The book has a lot of depth, if you’re prepared to read between the lines (and above and below and beside them, too). Lightsome House is a parody, not of organized religion, but of mysticism, and Dr Gambit is a pastiche of notorious mystic George Ivanovich Gurdjieff (Gambit’s portentious references to some ill-explained thing called “the Work” give the game away). If you gave me a blind test between Gambit and Gurdjieff quotes I’m not sure I could reliably tell you which was which.
Everything in the book has an absurdist edge. The bizarre design of the institution (buildings are shaped like birthday cakes, shoes, and igloos) could be out of a Roald Dahl or Enid Blyton book. The fact that the Institute is owned by a cereal company, and that people have names like “Galahad” in Mexico, hints that it’s a book with a complicated relationship with reality. The closest comparison to The Hearing Trumpet isn’t surrealist touchstones like Breton or Kafka, but childrens’ literature.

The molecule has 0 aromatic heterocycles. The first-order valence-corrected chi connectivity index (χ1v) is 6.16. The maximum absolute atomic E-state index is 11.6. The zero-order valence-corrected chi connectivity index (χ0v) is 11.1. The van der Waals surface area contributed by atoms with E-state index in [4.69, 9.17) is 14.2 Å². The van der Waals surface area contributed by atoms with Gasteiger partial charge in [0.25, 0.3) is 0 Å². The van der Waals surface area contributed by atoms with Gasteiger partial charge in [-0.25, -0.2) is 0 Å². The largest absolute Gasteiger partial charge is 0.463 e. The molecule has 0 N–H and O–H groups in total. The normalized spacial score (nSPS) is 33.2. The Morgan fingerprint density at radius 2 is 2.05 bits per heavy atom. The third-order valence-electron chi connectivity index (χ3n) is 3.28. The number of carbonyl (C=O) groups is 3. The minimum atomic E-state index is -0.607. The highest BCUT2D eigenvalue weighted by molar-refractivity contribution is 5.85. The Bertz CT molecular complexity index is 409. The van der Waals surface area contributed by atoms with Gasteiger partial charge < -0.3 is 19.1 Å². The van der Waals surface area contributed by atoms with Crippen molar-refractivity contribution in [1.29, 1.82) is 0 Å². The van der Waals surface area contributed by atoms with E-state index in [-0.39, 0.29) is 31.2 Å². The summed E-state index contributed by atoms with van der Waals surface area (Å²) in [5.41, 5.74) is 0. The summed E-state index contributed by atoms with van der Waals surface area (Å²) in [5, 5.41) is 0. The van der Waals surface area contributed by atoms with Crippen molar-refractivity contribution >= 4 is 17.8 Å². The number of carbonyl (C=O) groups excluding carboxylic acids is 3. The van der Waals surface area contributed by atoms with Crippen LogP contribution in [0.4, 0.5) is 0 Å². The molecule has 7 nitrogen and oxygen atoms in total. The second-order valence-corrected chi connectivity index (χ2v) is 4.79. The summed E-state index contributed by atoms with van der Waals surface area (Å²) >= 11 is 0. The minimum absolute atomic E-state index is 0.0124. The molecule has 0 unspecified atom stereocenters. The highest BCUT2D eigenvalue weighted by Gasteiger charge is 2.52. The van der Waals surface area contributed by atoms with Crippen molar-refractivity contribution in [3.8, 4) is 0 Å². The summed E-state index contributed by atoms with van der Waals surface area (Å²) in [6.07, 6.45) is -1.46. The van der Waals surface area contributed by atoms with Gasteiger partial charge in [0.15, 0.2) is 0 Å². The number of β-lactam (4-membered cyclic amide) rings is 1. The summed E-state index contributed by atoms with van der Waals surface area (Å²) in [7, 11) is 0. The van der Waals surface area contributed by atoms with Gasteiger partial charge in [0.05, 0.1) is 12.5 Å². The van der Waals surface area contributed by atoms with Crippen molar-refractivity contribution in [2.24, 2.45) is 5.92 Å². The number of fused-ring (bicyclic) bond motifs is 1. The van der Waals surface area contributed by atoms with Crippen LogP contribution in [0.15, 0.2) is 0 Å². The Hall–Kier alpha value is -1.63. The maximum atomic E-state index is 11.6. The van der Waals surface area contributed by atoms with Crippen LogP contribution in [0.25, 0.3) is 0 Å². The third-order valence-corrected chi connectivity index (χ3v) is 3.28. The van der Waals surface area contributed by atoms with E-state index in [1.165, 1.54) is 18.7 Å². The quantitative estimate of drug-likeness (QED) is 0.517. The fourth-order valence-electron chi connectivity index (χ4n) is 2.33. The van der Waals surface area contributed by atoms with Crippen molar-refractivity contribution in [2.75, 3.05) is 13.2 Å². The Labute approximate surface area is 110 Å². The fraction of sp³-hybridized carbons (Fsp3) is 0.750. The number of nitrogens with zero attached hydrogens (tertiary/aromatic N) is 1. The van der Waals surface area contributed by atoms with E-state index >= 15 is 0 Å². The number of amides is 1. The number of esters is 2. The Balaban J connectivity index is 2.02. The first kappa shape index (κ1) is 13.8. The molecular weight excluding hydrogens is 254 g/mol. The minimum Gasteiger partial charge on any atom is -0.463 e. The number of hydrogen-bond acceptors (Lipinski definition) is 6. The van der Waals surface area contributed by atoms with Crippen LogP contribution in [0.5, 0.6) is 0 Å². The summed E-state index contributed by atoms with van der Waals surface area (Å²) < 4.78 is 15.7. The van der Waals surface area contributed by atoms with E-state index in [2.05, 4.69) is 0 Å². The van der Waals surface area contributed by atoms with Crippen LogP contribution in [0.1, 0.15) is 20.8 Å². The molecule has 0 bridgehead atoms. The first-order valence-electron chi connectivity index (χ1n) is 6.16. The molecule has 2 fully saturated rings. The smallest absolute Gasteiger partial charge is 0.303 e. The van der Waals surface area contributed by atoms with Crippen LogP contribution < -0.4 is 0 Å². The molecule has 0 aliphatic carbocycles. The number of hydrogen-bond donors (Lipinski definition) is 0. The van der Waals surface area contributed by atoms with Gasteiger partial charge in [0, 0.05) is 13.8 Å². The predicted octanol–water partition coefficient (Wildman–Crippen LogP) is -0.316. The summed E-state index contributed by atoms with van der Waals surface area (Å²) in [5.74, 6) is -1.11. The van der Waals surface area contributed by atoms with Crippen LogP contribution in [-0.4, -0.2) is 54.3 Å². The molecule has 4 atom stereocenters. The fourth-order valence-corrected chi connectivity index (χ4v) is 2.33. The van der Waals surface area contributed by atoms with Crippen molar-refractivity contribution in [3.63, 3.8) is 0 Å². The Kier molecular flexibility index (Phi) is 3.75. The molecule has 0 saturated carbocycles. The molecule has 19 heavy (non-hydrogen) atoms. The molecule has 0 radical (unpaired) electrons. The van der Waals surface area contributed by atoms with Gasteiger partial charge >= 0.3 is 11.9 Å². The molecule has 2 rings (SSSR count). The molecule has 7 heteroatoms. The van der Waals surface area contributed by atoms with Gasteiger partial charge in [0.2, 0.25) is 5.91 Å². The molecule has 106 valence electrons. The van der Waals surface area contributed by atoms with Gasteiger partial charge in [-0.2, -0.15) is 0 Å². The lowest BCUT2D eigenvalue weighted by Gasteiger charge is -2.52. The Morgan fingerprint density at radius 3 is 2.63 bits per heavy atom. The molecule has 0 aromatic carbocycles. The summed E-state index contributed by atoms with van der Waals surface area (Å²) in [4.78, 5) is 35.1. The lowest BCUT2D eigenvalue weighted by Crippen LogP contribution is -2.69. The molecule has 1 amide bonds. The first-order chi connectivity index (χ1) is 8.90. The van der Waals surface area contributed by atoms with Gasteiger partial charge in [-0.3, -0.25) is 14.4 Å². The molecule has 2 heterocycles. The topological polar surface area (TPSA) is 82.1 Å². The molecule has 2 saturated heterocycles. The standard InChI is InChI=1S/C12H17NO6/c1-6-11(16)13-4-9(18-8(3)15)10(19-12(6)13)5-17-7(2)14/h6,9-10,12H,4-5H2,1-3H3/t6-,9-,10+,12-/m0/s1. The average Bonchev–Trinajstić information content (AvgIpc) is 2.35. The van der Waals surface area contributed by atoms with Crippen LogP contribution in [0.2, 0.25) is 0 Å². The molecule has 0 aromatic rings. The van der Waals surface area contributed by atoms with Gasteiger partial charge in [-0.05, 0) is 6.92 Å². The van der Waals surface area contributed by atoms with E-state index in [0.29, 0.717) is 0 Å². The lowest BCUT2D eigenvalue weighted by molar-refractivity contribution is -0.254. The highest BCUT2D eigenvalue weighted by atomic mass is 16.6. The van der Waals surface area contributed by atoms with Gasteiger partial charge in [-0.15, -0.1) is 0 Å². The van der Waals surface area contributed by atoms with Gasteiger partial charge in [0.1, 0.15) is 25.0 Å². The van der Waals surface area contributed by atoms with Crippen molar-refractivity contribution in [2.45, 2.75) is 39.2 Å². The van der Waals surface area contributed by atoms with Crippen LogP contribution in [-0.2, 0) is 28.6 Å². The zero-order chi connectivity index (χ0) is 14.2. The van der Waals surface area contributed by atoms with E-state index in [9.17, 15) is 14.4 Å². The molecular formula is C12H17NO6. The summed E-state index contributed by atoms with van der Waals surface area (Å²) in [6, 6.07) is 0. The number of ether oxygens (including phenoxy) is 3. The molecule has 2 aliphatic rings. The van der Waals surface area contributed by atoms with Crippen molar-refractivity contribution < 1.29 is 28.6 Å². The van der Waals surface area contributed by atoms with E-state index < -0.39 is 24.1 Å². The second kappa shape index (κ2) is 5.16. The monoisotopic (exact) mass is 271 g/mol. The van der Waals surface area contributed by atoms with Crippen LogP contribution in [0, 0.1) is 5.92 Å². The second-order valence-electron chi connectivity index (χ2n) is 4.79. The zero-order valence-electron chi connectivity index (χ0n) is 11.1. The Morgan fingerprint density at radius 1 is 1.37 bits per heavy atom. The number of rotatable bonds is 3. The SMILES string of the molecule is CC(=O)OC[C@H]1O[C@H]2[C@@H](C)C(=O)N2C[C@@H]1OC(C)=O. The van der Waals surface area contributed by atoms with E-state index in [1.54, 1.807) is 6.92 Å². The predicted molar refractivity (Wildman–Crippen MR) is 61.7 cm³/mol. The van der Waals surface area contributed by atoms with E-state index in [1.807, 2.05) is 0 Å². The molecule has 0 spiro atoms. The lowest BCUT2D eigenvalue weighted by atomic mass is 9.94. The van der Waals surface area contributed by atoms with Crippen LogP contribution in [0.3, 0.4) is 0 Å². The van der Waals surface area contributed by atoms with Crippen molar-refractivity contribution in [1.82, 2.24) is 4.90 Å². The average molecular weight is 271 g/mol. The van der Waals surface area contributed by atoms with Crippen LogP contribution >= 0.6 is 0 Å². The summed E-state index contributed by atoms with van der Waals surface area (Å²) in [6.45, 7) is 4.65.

A battle surrealist literature faces is to stop the reader from analyzing every detail as having encoded meaning. This battle is usually a lost one, but in Carrington’s case, the small details really do seem to mean a lot.
Like the hearing trumpet. It “announces” a kind of apocalypse for Marian, just as a trumpet does when blown in the book of Revelation. And the bees (which exist everywhere at the Institution) are an obvious pagan symbol, but they also provide some psychological depth into Gambit (meaning, Gurdjieff). Bees are females, you see. Ones incapable of breeding, ones that he can possess and control, just like the women at the Institute. To be sure, Gurdjieff had a slightly sinister amount of control over his female acolytes. His relationship with them would have produced closer scrutiny had he lived today.